An outgoing member of Georgia's Department of Natural Resources Board says, Governor Nathan Deal is forcing him out for not rubber-stamping a pro-development agenda.
Newnan insurance agent Warren Budd pushed DNR officials to respond when a fish kill soiled the Ogeechee River.
Budd was in line to become DNR chairman when Deal informed him, he instead wouldn't be re-appointed for another term.
Budd describes himself as some environmentalists do -- a hunting and fishing "conservation conservative" who questioned some policies.
"I think the Governor is not interested in having people on that board with a strong conservation ethic," Budd says. "I was told by people on the inside that the reason I was not re-appointed was my opposition to building reservoirs north of Macon. If you're not going to have a board members speak out and try to be activist in managing our natural resources in Georgia, you might as well not have a board."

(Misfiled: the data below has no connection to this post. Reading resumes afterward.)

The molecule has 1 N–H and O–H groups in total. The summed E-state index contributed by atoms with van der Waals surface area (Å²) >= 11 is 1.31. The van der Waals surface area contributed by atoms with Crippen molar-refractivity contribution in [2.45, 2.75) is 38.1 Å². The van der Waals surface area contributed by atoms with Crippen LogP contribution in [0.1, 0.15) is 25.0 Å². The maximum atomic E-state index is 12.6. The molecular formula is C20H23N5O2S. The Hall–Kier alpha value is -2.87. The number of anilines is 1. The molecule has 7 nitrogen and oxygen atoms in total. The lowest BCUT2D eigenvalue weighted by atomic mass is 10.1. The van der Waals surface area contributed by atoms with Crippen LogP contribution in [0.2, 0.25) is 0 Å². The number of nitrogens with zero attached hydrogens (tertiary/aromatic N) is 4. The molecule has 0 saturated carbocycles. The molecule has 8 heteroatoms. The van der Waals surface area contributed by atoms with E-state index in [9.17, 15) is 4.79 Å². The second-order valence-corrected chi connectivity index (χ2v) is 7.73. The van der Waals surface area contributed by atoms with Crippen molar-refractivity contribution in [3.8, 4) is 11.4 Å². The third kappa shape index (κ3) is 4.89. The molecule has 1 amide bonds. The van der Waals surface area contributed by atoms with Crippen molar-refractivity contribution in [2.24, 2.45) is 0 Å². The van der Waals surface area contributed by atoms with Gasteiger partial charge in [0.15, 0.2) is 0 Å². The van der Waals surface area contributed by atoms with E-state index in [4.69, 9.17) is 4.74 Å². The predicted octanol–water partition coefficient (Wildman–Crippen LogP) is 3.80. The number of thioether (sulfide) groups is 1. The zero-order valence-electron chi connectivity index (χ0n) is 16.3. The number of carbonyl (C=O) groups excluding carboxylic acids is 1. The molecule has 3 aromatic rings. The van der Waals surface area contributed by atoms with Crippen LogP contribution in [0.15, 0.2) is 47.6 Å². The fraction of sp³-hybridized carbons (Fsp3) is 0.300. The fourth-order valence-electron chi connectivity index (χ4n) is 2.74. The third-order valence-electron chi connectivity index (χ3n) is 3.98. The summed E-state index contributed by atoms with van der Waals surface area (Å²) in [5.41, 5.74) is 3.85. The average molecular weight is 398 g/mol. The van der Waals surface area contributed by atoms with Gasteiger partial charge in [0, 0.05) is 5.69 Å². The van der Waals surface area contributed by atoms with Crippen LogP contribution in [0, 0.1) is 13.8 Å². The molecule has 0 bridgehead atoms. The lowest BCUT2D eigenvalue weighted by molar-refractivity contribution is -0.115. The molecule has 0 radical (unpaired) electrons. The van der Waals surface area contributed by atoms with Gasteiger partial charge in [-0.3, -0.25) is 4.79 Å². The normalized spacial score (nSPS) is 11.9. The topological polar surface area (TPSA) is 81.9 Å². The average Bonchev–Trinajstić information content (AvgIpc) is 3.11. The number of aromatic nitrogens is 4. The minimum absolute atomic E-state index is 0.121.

Deal has proposed a $300 million reservoir program to quench North Georgia's water needs, an idea that's opposed by many environmentalists because it could pinch the state's rivers and downstream marshes for Metro Atlanta development.
Ogeechee Riverkeeper Diana Wedincamp called Budd a "friend of the rivers."
"It's very frustrating," Wedincamp says. "Every time we get someone on the board who cares about their job of protecting the environment, they're not reappointed."
A Deal spokesman couldn't be reached, but one told the Atlanta Journal-Constitution that the Governor's appointments allow for new blood, new ideas and "team players" ready to carry out Deal's agenda.
"If anyone on any board considers himself indispensable, this is what educators call a 'teachable moment,'" spokesman Brian Robinson told the AJC in an article published online Wednesday. "It takes an eyebrow-raising amount of self-regard for someone to suggest publicly that, out of 10 million Georgians, only he or she brings a diverse viewpoint to a board."
Former Governor Sonny Perdue, a Republican, appointed Budd to the DNR board in 2005.